OCE Partnerships and COVID-19 - National Center for Healthcare Advancement and Partnerships
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OCE Partnerships and COVID-19

OCE staff member Randy Moler is assisting with Social Work efforts during the coronavirus pandemic

As the coronavirus pandemic has changed the way many Veterans receive health care and many Veterans Health Administration (VHA) employees conduct their work, some VHA staff members have been devoting their time, energy, and skills to efforts that ease the effects of COVID-19. Team members from VHA’s Office of Community Engagement (OCE) have stepped up to help during this challenging time in several ways. Here are their stories.

Randy Moler, program analyst and licensed clinical social worker at OCE, explained that as the coronavirus pandemic has presented challenges to Veteran patients as well as VHA staff members, social workers have been among those who have stepped up to help.

Mr. Moler explained that the VHA Social Work program office formed a “tiger team” to support the needs of the field at the onset of the COVID-19 pandemic. 

A tiger team is a term used for a team of specialists formed to work on specific goals. Within the Social Work tiger team, several different work groups are developing content for tip sheets, guidebooks, and messaging specific to social work efforts during the pandemic. These materials are helping spread information related to the COVID-19 response within VHA and can be shared with Veterans and their caregivers as well.

“I’ve written some content for the tip sheets related to surge support,” Mr. Moler explained. “I’ve also provided some document review for tip sheets that come from all of the groups.” His co-worker at OCE, Ms. Christine Eickhoff, also assisted with some document creation for social workers in the field.

“Generally speaking, social workers are the members of the Veteran’s treatment team who address the social determinants of health directly,” Mr. Moler continued. The social determinants of health are the conditions in the environments where Veterans live, work, worship, and age, such as access to transportation or food security.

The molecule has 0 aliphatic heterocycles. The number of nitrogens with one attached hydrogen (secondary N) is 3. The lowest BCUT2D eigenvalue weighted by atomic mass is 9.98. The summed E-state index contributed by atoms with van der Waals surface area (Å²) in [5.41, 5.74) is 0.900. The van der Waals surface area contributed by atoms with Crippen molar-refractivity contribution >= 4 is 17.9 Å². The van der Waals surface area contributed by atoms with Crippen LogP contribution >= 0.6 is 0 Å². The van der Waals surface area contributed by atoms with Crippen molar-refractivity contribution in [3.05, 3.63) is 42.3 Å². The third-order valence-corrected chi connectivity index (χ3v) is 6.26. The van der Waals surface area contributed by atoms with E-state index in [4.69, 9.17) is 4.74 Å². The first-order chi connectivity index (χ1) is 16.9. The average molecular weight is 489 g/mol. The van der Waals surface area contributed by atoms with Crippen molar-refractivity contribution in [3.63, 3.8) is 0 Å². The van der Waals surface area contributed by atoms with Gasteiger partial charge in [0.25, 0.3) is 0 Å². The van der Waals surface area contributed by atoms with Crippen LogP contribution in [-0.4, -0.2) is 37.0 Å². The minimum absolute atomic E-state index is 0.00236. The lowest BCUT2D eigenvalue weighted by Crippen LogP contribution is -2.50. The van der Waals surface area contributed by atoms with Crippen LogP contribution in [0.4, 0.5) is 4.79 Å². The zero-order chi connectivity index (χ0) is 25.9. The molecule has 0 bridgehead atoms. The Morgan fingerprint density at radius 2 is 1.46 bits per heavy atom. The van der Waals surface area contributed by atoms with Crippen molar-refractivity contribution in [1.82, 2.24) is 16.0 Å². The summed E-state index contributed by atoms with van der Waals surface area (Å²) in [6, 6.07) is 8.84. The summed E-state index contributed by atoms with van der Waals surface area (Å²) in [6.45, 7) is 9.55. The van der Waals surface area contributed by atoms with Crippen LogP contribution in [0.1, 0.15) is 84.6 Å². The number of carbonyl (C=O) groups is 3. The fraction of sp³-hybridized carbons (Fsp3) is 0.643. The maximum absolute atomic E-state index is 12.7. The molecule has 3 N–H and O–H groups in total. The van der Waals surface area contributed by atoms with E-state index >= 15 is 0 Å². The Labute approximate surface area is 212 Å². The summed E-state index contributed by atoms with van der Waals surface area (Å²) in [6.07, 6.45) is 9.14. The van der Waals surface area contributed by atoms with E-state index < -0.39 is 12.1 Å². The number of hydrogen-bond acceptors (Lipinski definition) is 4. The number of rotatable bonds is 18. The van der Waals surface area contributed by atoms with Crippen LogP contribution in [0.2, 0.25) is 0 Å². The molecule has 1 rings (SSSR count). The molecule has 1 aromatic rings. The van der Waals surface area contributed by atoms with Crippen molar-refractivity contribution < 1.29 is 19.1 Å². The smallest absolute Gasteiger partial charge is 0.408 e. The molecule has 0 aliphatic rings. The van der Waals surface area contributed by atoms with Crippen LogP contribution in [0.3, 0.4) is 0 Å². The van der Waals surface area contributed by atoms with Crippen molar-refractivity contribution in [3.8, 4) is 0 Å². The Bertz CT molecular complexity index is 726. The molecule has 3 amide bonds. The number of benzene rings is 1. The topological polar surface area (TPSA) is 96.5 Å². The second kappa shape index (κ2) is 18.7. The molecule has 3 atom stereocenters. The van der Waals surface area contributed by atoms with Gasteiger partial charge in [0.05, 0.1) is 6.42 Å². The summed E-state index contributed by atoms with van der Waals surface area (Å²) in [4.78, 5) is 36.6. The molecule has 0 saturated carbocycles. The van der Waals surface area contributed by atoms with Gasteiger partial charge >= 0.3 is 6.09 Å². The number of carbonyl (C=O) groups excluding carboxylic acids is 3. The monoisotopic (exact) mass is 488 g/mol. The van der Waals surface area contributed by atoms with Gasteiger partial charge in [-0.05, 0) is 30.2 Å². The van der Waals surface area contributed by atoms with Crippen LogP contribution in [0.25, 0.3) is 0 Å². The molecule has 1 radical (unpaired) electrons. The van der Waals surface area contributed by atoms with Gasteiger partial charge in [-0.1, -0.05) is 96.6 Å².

Mr. Moler said that social workers can review a treatment plan provided to a patient from a doctor to determine what the patient will need in order to follow through with that treatment—if a patient has to go to several medical appointments per week, social workers can help determine how the patient will get to and from those appointments, for example.

The National Social Work Program Office, Mr. Moler said, was receiving questions about how work would be conducted as the COVID-19 pandemic began. Social Work leaders and those providing direct care to Veterans had questions such as how staffing would be affected, what modifications were needed to continue to provide in-person care, and how to expand telehealth services, for example.

To provide some help in line with his expertise, Mr. Moler assisted with the creation and review of tip sheets related to: patient discharge planning; how Veterans can combat isolation during the pandemic; how facilities can ensure there are an adequate number of staff members working; how social workers can modify their practice to incorporate telehealth, and more.

Mr. Moler said he felt that he had a responsibility to help his colleagues and Veteran patients alike during the pandemic.

“My colleagues at VA who are continuing to have direct interaction with patients, there was a sense that these folks are going to be overwhelmed, so I thought, what can I do to help alleviate that?” Mr. Moler said. “Seeing the news, seeing the numbers change and go up, I felt compelled to do something.”

Stay tuned to OCE’s COVID-19 updates page for interviews with members of the Social Work team who will provide more information on how their office has been responding to the challenges of COVID-19.

For more information on OCE’s work on partnerships throughout VHA, please visit www.va.gov/healthpartnerships.

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Posted July 13, 2020